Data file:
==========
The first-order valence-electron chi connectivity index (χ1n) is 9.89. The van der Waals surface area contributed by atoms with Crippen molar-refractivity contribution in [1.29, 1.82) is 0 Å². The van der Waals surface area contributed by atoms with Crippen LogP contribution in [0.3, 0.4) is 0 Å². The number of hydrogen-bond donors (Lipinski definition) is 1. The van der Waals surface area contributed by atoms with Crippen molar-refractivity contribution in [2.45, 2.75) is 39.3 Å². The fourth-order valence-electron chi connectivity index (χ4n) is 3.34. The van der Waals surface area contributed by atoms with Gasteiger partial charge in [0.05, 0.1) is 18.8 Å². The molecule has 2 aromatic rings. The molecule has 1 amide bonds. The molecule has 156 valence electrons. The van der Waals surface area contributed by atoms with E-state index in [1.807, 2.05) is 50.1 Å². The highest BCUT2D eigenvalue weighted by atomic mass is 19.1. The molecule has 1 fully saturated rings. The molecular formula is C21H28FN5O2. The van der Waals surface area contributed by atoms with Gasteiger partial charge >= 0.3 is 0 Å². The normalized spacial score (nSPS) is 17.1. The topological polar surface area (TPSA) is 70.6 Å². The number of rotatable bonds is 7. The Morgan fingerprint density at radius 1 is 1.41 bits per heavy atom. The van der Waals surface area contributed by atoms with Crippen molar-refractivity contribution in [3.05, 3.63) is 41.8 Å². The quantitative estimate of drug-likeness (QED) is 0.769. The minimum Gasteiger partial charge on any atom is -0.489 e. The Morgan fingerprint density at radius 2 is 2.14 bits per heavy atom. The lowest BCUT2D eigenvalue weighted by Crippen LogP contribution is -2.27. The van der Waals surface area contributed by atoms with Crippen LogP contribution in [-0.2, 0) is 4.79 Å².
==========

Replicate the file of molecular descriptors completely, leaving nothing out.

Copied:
The first-order valence-electron chi connectivity index (χ1n) is 9.89. The van der Waals surface area contributed by atoms with Crippen molar-refractivity contribution in [1.29, 1.82) is 0 Å². The van der Waals surface area contributed by atoms with Crippen LogP contribution in [0.3, 0.4) is 0 Å². The number of hydrogen-bond donors (Lipinski definition) is 1. The van der Waals surface area contributed by atoms with Crippen molar-refractivity contribution in [2.45, 2.75) is 39.3 Å². The fourth-order valence-electron chi connectivity index (χ4n) is 3.34. The van der Waals surface area contributed by atoms with Gasteiger partial charge in [0.05, 0.1) is 18.8 Å². The molecule has 2 aromatic rings. The molecule has 1 amide bonds. The molecule has 156 valence electrons. The van der Waals surface area contributed by atoms with E-state index in [1.807, 2.05) is 50.1 Å². The highest BCUT2D eigenvalue weighted by atomic mass is 19.1. The molecule has 1 fully saturated rings. The molecular formula is C21H28FN5O2. The van der Waals surface area contributed by atoms with Gasteiger partial charge >= 0.3 is 0 Å². The normalized spacial score (nSPS) is 17.1. The topological polar surface area (TPSA) is 70.6 Å². The number of rotatable bonds is 7. The Morgan fingerprint density at radius 1 is 1.41 bits per heavy atom. The van der Waals surface area contributed by atoms with Crippen molar-refractivity contribution in [3.05, 3.63) is 41.8 Å². The quantitative estimate of drug-likeness (QED) is 0.769. The minimum Gasteiger partial charge on any atom is -0.489 e. The Morgan fingerprint density at radius 2 is 2.14 bits per heavy atom. The lowest BCUT2D eigenvalue weighted by Crippen LogP contribution is -2.27. The van der Waals surface area contributed by atoms with Crippen LogP contribution in [-0.2, 0) is 4.79 Å².